February 27, 2016

Source: Bigstock

These days there is a lot of monomania about. But then perhaps there always was. Speaking for myself, I am a serial monomaniac. I become obsessed for a short time by a subject and then drop it and do not return to it. Once I nearly drove my wife mad with Le Corbusier, the abominable Franco-Swiss architect and town planner who wrote as much as he designed buildings and cities. As one would expect from his architecture, he wrote the most appalling, nasty, and stupid drivel, which I read for about two months, and by far the most interesting question about his career is why anyone should ever have taken him seriously. Anyhow, quotations from Le Corbusier (I was writing an article about him) nearly caused my wife a nervous breakdown, and to this day she cannot bear to hear his name mentioned, just as to this day I can”€™t bear to drink whiskey because when I was nineteen I drank more than half a bottle of it to look old and sophisticated, with the most awful consequences (for me, that is).

As rational beings we should concern ourselves with matters in proportion to their importance. Unfortunately, nothing is important or unimportant, but thinking makes it so, and there is therefore no possibility of us ever being rational beings. It is not surprising that people who consider themselves wholly rational are often subject to the most bizarre passions.

Still (and I don”€™t mind if people think I”€™m being sentimental), I can”€™t help but think that the unnecessary death of between 100,000 and 200,000 people is important and that it is distinctly odd that it has not made headlines more often than it has.

“€œSo many doctors prescribed with the best of intentions and the worst of outcomes.”€

Is there a war somewhere in the world, you ask, that somehow I have missed? No, it is the number of people since the turn of the century in the United States who have died of overdoses of opiate and opioid drugs. This raises the deep philosophical question as to whether there can be a scandal without anybody being scandalized. But that is not my subject now.

Apart from their accelerating number, the interesting thing about these deaths is that a very large proportion of them are caused by perfectly legal and legally prescribed medication. (In order to head off pharmacological pedants, I should say that these deaths are associated with rather than indubitably caused by opiates and opioids, because most people who take overdoses of them have also taken other substances that may have contributed to the fatal outcome. The overdosage of opiates or opioids may thus be a necessary rather than a sufficient cause of death.) The fact that so many people have died of legally prescribed drugs of addiction suggests that not all the harm caused by illicit drugs of addiction arises from their illegality, as has sometimes been suggested.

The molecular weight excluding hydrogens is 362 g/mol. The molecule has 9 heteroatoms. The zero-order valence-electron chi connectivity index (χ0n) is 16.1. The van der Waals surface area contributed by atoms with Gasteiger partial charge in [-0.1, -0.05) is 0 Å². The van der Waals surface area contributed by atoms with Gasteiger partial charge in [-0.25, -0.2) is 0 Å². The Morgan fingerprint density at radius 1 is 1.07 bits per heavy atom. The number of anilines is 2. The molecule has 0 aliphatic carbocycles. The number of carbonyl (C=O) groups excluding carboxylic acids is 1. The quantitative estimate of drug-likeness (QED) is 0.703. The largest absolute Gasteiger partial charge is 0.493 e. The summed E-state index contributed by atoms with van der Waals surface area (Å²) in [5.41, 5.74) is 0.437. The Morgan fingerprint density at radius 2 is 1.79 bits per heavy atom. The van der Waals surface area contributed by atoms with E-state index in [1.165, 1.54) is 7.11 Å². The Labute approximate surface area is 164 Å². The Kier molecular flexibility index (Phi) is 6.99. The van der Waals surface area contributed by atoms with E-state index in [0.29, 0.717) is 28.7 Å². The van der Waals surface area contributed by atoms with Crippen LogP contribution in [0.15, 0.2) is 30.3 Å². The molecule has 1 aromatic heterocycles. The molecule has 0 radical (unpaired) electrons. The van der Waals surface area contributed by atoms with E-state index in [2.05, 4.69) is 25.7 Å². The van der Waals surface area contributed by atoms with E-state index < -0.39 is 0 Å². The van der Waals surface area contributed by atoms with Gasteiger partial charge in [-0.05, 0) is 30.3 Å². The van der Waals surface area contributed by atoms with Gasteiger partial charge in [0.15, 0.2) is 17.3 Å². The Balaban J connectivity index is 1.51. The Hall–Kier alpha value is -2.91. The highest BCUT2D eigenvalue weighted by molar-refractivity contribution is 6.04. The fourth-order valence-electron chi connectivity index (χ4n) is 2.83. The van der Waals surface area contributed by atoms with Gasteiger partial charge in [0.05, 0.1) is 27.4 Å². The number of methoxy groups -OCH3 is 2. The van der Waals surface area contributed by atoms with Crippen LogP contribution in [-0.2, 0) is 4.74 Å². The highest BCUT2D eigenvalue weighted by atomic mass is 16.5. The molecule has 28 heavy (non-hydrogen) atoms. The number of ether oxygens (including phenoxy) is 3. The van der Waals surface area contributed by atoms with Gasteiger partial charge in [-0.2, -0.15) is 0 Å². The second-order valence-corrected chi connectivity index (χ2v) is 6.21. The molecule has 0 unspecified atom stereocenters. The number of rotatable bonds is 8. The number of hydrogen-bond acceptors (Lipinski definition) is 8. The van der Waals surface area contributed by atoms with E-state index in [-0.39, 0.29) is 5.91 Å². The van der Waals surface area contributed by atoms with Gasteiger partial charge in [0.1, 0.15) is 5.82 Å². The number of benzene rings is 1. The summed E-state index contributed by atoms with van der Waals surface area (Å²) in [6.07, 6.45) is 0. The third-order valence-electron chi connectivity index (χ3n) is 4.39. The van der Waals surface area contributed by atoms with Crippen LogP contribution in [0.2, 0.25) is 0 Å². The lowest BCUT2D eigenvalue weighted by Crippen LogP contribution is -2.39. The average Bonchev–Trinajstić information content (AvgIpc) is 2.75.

Anyhow, the question is, as always, who is to blame? Social problems are not much fun to think about unless you can find someone to blame for them, someone upon whom to fix your spite and rancor. And the answer is…well, quite a lot of people, really.

First there are the patients themselves. One should not speak ill of the dead, of course, but truth compels us to admit that sometimes they were not the finest flowers of humanity. And it is they, after all, who took the overdoses, either accidentally or deliberately. They knew what they were doing.

Moreover, some of them had either intimidated or blackmailed their doctors into prescribing the drugs for them, when in a large number of cases they, the drugs, were not indicated in the first place. For doctors dependent on patients”€™ fees, the threat of withdrawal of custom may act as an incentive to prescribe. Patients may become threatening. There are also reliable reports of doctors prescribing for a fee without any medical indication whatever.

But doctors may prescribe wrongly for no ulterior motive. I am sure that I must have done so many times in my career. Research showed that patients prescribed opiates or opioids in hospital to control pain after operations never, or only very rarely, became addicted to those drugs, from which it was concluded, rashly, that there would be no danger of addiction or misuse if they were prescribed outside hospital to people with chronic pain or discomfort. That the two groups of patients”€”postoperative and those with chronic pain”€”were dissimilar seems not to have been appreciated. But we live in an age that is ideologically intent upon disregarding relevant differences.


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